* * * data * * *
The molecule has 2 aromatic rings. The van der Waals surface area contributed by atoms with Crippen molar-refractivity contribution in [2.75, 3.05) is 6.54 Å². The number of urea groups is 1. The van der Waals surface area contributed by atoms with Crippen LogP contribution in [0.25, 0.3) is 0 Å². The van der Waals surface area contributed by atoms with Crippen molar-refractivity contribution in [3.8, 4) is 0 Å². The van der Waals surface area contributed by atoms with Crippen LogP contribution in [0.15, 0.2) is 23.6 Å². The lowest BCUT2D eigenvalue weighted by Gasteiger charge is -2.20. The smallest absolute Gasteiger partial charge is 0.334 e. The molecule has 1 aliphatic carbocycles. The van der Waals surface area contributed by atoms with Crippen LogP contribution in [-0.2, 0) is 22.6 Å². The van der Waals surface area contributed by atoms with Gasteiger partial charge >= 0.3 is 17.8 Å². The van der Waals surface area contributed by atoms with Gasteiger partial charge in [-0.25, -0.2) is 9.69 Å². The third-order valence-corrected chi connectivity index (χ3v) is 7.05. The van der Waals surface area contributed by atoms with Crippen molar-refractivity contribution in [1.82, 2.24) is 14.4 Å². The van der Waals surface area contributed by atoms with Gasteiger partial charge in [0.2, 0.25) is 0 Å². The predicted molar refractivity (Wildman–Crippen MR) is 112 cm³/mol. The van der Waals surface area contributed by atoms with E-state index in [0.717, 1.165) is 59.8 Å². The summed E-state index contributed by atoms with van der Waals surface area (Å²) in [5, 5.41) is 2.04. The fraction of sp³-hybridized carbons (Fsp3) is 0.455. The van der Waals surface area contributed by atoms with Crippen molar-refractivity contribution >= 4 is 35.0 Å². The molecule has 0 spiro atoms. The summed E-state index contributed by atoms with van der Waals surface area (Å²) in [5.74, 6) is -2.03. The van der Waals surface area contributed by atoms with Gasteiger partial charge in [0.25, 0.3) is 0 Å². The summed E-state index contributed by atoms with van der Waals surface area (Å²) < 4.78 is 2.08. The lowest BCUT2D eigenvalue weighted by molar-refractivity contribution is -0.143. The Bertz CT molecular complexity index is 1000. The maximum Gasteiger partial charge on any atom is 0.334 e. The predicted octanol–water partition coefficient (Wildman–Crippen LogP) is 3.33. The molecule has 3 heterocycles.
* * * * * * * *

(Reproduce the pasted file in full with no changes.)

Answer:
The molecule has 2 aromatic rings. The van der Waals surface area contributed by atoms with Crippen molar-refractivity contribution in [2.75, 3.05) is 6.54 Å². The number of urea groups is 1. The van der Waals surface area contributed by atoms with Crippen LogP contribution in [0.25, 0.3) is 0 Å². The van der Waals surface area contributed by atoms with Crippen molar-refractivity contribution in [3.8, 4) is 0 Å². The van der Waals surface area contributed by atoms with Crippen LogP contribution in [0.15, 0.2) is 23.6 Å². The lowest BCUT2D eigenvalue weighted by Gasteiger charge is -2.20. The smallest absolute Gasteiger partial charge is 0.334 e. The molecule has 1 aliphatic carbocycles. The van der Waals surface area contributed by atoms with Crippen LogP contribution in [-0.2, 0) is 22.6 Å². The van der Waals surface area contributed by atoms with Gasteiger partial charge >= 0.3 is 17.8 Å². The van der Waals surface area contributed by atoms with Gasteiger partial charge in [-0.25, -0.2) is 9.69 Å². The third-order valence-corrected chi connectivity index (χ3v) is 7.05. The van der Waals surface area contributed by atoms with Crippen molar-refractivity contribution in [1.82, 2.24) is 14.4 Å². The van der Waals surface area contributed by atoms with Gasteiger partial charge in [0.2, 0.25) is 0 Å². The predicted molar refractivity (Wildman–Crippen MR) is 112 cm³/mol. The van der Waals surface area contributed by atoms with E-state index in [0.717, 1.165) is 59.8 Å². The summed E-state index contributed by atoms with van der Waals surface area (Å²) in [5, 5.41) is 2.04. The fraction of sp³-hybridized carbons (Fsp3) is 0.455. The van der Waals surface area contributed by atoms with Crippen molar-refractivity contribution >= 4 is 35.0 Å². The molecule has 0 spiro atoms. The summed E-state index contributed by atoms with van der Waals surface area (Å²) in [5.74, 6) is -2.03. The van der Waals surface area contributed by atoms with Gasteiger partial charge in [0.25, 0.3) is 0 Å². The summed E-state index contributed by atoms with van der Waals surface area (Å²) < 4.78 is 2.08. The lowest BCUT2D eigenvalue weighted by molar-refractivity contribution is -0.143. The Bertz CT molecular complexity index is 1000. The maximum Gasteiger partial charge on any atom is 0.334 e. The predicted octanol–water partition coefficient (Wildman–Crippen LogP) is 3.33. The molecule has 3 heterocycles.